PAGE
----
2) Among spiritual writings you should read especially those addressed to people living in the world, or which give the “ABC’s” of spiritual life—such as St. John of Kronstadt’s My Life in Christ, St. Nikodemos’ Unseen Warfare, the Lives of Saints in general, and Bishop Ignatius Brianchaninov’s The Arena (this book, while addressed to novices, is suitable for laymen insofar as it gives in general the “ABC’s” of spiritual life as applied to modern times).

3) To help your spiritual growth and remind you of spiritual truths, it would be good to keep a journal (the hardbound “record” books sold in stationery stores are good), which would include excerpts from the writings of spiritual books which you find especially valuable or applicable to you, and perhaps comments of your own inspired by reading and reflection, including brief comments on your own shortcomings which you need to correct. St. John of Kronstadt found this especially valuable, as can be seen in his My Life in Christ.

4) Don’t criticize or judge other people—regard everyone else as an angel, justify their mistakes and weaknesses, and condemn only yourself as the worst sinner. This is step one in any kind of spiritual life.
This is great stuff. I'd comment, but that would just seem so...anticlimactic.

06 August 2007

Philogia Justiniani: "The Mountain of Silence"

There is so much to say about this book that there is absolutely no way I can say it all in a single sitting; but, I feel so strongly about Kyriacos Markides' The Mountain of Silence--and, I must say, strongly divided--that I think it justifies even such a shallow reflection as this will surely be.

First, I must say I am deeply torn over how I feel about The Mountain of Silence. On the one hand, much of it is a spiritual treasure. Dr. Markides' conversations with Fr. Maximos, an Athonite monk sent to be the Abbot of the Panagia tou Kykkou monastery on Cyprus, are a joy to read--in the sense that Fr. Maximos' reflections on the history and development of Orthodox spirituality are, and there's no other word for it, wonderful. Coming from an academically trained, Western protestant background, my understanding of monastic life is impoverished, and, understandably, a little skewed. Considering this, Fr. Maximos, and his recollections of his lessons with his teacher, Elder Paisios, have been a greatly enlightening read. I found the wisdom of the Athonite monks to be a challenge to a deeper conversion--which, I believe, St. Paul calls "the circumcision of the heart."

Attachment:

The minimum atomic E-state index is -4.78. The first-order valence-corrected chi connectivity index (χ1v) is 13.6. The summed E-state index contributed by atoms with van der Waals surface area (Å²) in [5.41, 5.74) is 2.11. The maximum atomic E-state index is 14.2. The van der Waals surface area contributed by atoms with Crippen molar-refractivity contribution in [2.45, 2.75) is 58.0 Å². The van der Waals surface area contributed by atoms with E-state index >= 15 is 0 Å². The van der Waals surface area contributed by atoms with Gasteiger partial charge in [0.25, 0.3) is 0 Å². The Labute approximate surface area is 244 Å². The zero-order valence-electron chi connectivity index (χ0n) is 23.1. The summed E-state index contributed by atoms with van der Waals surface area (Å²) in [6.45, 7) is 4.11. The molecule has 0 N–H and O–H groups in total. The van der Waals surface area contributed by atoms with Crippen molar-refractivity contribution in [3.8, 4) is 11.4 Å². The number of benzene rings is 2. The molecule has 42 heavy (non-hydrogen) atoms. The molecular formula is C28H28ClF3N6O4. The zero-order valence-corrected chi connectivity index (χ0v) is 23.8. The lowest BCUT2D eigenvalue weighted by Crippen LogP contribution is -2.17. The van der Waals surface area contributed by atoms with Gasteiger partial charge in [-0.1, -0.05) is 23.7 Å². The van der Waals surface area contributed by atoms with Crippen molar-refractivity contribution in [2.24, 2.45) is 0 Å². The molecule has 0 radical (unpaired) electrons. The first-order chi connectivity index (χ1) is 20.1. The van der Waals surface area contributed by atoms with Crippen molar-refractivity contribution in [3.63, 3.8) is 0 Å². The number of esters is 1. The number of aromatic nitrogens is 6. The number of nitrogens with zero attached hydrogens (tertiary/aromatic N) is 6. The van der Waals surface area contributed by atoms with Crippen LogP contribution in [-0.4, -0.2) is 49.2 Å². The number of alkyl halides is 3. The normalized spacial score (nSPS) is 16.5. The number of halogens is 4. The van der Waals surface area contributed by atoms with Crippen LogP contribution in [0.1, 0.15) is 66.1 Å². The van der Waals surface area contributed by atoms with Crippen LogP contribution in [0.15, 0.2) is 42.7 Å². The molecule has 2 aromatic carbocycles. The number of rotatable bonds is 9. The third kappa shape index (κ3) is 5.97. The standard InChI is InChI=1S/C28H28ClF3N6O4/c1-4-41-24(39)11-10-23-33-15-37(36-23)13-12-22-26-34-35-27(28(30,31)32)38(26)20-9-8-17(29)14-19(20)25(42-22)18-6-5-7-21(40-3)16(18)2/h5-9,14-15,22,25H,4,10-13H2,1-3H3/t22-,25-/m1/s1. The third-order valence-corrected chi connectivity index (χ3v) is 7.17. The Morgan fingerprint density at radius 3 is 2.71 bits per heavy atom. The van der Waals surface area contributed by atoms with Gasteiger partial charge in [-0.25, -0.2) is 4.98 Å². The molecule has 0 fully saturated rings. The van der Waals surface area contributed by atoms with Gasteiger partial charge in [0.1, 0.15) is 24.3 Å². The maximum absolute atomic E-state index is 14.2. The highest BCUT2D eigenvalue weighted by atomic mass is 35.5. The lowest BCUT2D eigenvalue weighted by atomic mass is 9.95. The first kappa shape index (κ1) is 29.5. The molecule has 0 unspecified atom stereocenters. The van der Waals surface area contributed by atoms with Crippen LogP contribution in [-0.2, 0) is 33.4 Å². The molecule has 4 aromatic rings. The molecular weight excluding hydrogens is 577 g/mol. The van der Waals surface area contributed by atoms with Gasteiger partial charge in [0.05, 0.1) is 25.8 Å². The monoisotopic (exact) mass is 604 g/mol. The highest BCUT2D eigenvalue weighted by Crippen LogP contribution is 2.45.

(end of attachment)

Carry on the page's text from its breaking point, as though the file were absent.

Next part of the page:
As I learned in catechism, asceticism is required of all Orthodox believers. The extent of the askesis, however, goes far beyond participation in the Sacrament of Confession and observation of the required periods of fasting. The division between the lay Christian of the parish and the monk is not so vast as our Western captivity wishes to make it. There is one rule of Christian faith, and it applies to monks and nuns as much as it does the rest of us living in the world; after all, as St. John Chrysostom reminds us, "The only difference between the married man and the monk is that the married man has a wife."

What, then, do those of us not in the monastery or the convent make of the ascetic practices to which we are called as Orthodox Christians? The answer to that question is the focus of what Fr. Maximos attempts to unfold to Dr. Markides over the six months that he spends with the Abbot at the Panagia monastery.